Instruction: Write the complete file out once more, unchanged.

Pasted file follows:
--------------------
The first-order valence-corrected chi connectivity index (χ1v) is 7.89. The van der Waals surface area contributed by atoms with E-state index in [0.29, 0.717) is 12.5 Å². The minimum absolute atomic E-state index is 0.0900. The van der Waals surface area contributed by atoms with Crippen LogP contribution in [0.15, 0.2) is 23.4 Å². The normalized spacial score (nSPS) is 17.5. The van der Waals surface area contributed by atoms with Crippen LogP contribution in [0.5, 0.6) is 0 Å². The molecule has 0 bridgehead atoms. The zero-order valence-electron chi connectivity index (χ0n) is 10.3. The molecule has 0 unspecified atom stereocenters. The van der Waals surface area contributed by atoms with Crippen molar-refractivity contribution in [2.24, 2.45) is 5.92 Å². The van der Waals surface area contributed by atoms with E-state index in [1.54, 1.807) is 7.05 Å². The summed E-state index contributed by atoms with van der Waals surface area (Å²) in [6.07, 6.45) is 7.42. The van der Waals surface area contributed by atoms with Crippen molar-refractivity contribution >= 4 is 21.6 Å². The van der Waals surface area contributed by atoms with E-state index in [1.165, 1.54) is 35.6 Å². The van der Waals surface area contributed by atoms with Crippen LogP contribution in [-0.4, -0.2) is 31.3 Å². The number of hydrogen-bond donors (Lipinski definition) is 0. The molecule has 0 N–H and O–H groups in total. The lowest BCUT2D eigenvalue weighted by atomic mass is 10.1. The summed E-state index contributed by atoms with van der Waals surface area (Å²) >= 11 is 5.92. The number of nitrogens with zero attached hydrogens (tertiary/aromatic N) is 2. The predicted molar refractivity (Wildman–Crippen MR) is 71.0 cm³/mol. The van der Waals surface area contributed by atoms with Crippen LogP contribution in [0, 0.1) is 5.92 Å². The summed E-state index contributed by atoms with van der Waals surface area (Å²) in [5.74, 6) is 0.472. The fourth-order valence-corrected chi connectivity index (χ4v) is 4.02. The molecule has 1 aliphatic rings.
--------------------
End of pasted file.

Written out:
The first-order valence-corrected chi connectivity index (χ1v) is 7.89. The van der Waals surface area contributed by atoms with E-state index in [0.29, 0.717) is 12.5 Å². The minimum absolute atomic E-state index is 0.0900. The van der Waals surface area contributed by atoms with Crippen LogP contribution in [0.15, 0.2) is 23.4 Å². The normalized spacial score (nSPS) is 17.5. The van der Waals surface area contributed by atoms with Crippen LogP contribution in [0.5, 0.6) is 0 Å². The molecule has 0 bridgehead atoms. The zero-order valence-electron chi connectivity index (χ0n) is 10.3. The molecule has 0 unspecified atom stereocenters. The van der Waals surface area contributed by atoms with Crippen molar-refractivity contribution in [2.24, 2.45) is 5.92 Å². The van der Waals surface area contributed by atoms with E-state index in [1.54, 1.807) is 7.05 Å². The summed E-state index contributed by atoms with van der Waals surface area (Å²) in [6.07, 6.45) is 7.42. The van der Waals surface area contributed by atoms with Crippen molar-refractivity contribution >= 4 is 21.6 Å². The van der Waals surface area contributed by atoms with E-state index in [1.165, 1.54) is 35.6 Å². The van der Waals surface area contributed by atoms with Crippen LogP contribution in [-0.4, -0.2) is 31.3 Å². The number of hydrogen-bond donors (Lipinski definition) is 0. The molecule has 0 N–H and O–H groups in total. The lowest BCUT2D eigenvalue weighted by atomic mass is 10.1. The summed E-state index contributed by atoms with van der Waals surface area (Å²) >= 11 is 5.92. The number of nitrogens with zero attached hydrogens (tertiary/aromatic N) is 2. The predicted molar refractivity (Wildman–Crippen MR) is 71.0 cm³/mol. The van der Waals surface area contributed by atoms with Crippen LogP contribution in [0, 0.1) is 5.92 Å². The summed E-state index contributed by atoms with van der Waals surface area (Å²) in [5.74, 6) is 0.472. The fourth-order valence-corrected chi connectivity index (χ4v) is 4.02. The molecule has 1 aliphatic rings.